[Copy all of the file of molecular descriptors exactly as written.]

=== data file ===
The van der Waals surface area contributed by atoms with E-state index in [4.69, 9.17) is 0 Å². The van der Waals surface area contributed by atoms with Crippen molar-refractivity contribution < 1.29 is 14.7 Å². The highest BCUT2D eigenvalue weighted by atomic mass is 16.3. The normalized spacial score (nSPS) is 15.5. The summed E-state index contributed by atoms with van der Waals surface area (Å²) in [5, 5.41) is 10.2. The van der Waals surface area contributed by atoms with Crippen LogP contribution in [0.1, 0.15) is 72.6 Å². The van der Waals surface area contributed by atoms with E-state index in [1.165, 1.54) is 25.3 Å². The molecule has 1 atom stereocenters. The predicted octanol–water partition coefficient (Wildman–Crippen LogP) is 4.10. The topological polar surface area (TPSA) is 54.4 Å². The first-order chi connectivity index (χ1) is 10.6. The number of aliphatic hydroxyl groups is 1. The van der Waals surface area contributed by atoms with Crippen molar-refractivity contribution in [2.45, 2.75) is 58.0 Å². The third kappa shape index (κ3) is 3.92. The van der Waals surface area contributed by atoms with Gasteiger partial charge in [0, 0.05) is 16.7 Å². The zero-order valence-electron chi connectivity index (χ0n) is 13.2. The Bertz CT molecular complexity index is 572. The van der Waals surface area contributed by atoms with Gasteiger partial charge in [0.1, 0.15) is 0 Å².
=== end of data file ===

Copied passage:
The van der Waals surface area contributed by atoms with E-state index in [4.69, 9.17) is 0 Å². The van der Waals surface area contributed by atoms with Crippen molar-refractivity contribution < 1.29 is 14.7 Å². The highest BCUT2D eigenvalue weighted by atomic mass is 16.3. The normalized spacial score (nSPS) is 15.5. The summed E-state index contributed by atoms with van der Waals surface area (Å²) in [5, 5.41) is 10.2. The van der Waals surface area contributed by atoms with Crippen LogP contribution in [0.1, 0.15) is 72.6 Å². The van der Waals surface area contributed by atoms with E-state index in [1.165, 1.54) is 25.3 Å². The molecule has 1 atom stereocenters. The predicted octanol–water partition coefficient (Wildman–Crippen LogP) is 4.10. The topological polar surface area (TPSA) is 54.4 Å². The first-order chi connectivity index (χ1) is 10.6. The number of aliphatic hydroxyl groups is 1. The van der Waals surface area contributed by atoms with Crippen molar-refractivity contribution in [2.45, 2.75) is 58.0 Å². The third kappa shape index (κ3) is 3.92. The van der Waals surface area contributed by atoms with Gasteiger partial charge in [0, 0.05) is 16.7 Å². The zero-order valence-electron chi connectivity index (χ0n) is 13.2. The Bertz CT molecular complexity index is 572. The van der Waals surface area contributed by atoms with Gasteiger partial charge in [0.1, 0.15) is 0 Å².